Participating in family fun is a highlight of senior living for many. One of the best times my family ever had was an “All Person’s Birthday Celebration” (so named that because we’d been unable to gather for a whole year). We played very silly games, elementary ones, “from toddlers to tottlers,” we called it. Each of us took a turn writing a commemorative note on the white-papered tablecloth and dated it. A couple of teens showed their expertise with taking pictures on their phones. We ate easy, messy finger food. There were grillers and cleanup-types and lots of sitting around telling stories. This is where the patriarchs and matriarchs really shined and the kids learned a thing or two.
Each person came with their own expectations of the day and left with something of value. Mom, in her late 70s then, really loved it and was later heard to brag on her family’s party. She also told me she enjoyed seeing all of the generations in one spot and that it gave her real joy. The teens, whose coolness had reluctantly allowed them to be dragged to a lame family-thing, found themselves useful with art and video, even competitive in games. The middle-aged Adult Children put on the whole shebang. While it was work, it was service, and they were really glad they did it all. The young ones? They received a memory that would remain with them for a lifetime, and simply had fun.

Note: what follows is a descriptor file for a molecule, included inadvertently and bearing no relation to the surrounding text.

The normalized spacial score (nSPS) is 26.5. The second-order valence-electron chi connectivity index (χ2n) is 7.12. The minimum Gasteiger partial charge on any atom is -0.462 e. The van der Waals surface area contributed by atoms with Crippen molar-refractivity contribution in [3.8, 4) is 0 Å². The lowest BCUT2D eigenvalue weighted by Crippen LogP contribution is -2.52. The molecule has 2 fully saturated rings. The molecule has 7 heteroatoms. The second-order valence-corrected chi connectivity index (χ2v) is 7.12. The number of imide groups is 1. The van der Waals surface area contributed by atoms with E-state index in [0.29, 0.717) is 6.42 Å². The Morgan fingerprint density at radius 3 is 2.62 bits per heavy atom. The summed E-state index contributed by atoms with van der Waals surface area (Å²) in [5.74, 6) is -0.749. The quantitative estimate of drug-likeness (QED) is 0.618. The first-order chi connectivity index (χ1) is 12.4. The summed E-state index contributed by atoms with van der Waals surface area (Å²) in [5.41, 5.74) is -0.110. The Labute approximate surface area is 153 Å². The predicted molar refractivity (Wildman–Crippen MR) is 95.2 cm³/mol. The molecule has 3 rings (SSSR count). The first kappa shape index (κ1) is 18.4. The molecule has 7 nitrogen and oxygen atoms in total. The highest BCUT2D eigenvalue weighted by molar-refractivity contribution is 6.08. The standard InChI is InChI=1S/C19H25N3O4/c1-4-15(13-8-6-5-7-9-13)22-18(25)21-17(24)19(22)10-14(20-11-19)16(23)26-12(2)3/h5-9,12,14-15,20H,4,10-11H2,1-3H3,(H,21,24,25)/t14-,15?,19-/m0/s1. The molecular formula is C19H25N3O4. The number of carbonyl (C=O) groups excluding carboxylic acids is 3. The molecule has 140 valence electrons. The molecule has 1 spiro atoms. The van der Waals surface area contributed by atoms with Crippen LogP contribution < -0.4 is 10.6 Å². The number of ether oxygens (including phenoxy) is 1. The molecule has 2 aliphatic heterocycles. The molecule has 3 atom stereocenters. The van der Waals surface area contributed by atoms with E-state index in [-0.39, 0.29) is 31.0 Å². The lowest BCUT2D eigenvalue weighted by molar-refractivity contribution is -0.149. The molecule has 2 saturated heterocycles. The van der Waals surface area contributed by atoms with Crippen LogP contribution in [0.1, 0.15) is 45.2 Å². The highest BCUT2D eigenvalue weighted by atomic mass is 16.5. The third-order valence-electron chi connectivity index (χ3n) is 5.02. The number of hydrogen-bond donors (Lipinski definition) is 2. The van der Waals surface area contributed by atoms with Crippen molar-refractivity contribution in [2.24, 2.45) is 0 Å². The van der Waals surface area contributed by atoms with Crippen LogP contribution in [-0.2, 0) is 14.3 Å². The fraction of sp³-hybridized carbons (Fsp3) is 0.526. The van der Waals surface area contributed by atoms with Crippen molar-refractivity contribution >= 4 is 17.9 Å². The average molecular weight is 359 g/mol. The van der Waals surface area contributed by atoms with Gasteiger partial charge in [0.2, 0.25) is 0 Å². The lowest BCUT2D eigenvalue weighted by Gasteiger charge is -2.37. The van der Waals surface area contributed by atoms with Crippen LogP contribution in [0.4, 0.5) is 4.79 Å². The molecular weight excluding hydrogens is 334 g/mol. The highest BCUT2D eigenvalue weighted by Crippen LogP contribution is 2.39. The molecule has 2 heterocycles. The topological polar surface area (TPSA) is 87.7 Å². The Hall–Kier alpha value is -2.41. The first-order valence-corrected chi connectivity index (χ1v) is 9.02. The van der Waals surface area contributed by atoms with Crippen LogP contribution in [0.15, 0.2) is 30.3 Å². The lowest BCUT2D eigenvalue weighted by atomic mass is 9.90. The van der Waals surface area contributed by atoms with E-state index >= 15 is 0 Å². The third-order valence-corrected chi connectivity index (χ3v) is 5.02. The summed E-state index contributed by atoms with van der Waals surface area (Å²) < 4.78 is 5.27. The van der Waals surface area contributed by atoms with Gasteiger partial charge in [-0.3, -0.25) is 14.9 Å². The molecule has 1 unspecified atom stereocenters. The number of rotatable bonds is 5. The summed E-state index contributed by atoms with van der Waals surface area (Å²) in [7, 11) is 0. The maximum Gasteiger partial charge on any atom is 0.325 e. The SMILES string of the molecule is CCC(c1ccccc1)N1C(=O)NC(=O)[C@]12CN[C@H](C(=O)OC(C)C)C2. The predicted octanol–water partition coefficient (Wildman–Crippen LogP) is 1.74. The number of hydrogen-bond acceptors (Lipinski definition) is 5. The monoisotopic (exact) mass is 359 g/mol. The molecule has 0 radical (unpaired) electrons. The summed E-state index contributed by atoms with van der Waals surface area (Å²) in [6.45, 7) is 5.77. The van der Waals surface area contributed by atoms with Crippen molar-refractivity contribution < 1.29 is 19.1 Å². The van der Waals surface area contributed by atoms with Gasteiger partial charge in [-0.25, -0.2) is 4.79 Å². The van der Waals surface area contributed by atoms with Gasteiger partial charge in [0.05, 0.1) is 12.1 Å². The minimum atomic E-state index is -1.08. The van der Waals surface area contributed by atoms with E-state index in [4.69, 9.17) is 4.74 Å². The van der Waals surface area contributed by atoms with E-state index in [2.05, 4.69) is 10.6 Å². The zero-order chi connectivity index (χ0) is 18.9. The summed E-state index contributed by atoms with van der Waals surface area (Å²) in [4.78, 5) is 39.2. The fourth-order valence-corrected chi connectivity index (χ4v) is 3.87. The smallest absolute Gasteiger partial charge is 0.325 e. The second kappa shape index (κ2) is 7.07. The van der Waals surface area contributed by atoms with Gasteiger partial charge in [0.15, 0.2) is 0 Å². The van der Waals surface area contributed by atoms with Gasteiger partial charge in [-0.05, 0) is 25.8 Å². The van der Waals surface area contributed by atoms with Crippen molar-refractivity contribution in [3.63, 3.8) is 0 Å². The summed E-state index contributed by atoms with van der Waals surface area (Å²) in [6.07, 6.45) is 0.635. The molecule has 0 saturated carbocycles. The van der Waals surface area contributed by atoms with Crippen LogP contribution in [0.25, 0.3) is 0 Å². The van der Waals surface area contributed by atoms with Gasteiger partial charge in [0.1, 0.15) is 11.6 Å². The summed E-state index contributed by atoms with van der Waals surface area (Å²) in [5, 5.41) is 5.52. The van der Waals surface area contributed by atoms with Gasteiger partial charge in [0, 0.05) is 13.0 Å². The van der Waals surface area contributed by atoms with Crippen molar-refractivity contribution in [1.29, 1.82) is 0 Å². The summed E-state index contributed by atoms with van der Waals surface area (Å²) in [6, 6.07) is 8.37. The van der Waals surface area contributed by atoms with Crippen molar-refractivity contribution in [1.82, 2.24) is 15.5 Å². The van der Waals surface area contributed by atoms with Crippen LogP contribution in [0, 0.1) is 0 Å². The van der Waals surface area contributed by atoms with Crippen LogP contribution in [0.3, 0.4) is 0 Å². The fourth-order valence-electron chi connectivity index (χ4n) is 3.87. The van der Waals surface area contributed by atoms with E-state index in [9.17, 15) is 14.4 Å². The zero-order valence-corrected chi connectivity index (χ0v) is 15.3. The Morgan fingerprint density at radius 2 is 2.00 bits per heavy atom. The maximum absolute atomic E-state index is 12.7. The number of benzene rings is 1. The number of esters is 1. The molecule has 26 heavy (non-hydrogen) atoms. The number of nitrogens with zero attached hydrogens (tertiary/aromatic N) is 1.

Family Fun and its Role in Senior Living Support
Summer is coming into full swing. This time of year, for those of us in the Advocacy field, the word “support” takes on a new meaning. While “support” often carries clinical connotations, sometimes, the missing element is FUN and enjoyment. Many families are looking forward to summer vacations and holiday weekends, but often struggle to include the whole family in the festivities. The oldest members of the family may be left out or find themselves isolated. This grows worse as physical and cognitive impairments impede participation in certain activities such as hikes, beach trips and long car rides.
The word “senior” highlights something insulting about the way our culture treats our elders by lumping everyone 55 and older into one big group. By contrast, we acknowledge the subtle differences between many different stages of childhood (infants, toddlers, preschoolers, teenagers, even preteens). When we plan parties and trips, we take great care to plan age-appropriate activities and accommodations for the kids in each age group. We invest extensive time to not only meet the needs of the kids but to give the youngest members of the family a joyful experience. Sadly, we do not afford this same respect to the elder adults. Thinking about what kind of senior living experience they would like to have often does not even cross our radar screen.
Every age brings new joy, desires, perspectives, choices and priorities. 60 is quite different from 50, 70 from 60, and so on. Planning a family get-together or outing is a challenge, and not only because of medical or logistical needs. What brings joy and fulfillment is different at every stage of life. What makes a shared family experience memorable and precious is different for each member of the family. Elder adults are short-changed in this regard, as families often think of their basic needs only. Mom can just stay in the hotel room all day while the family goes shopping. She’s got her medicine; she’ll be fine. Dad can’t come with us; he’s in no shape to fly, and he gets worn out in the car. He’d rather stay home anyhow.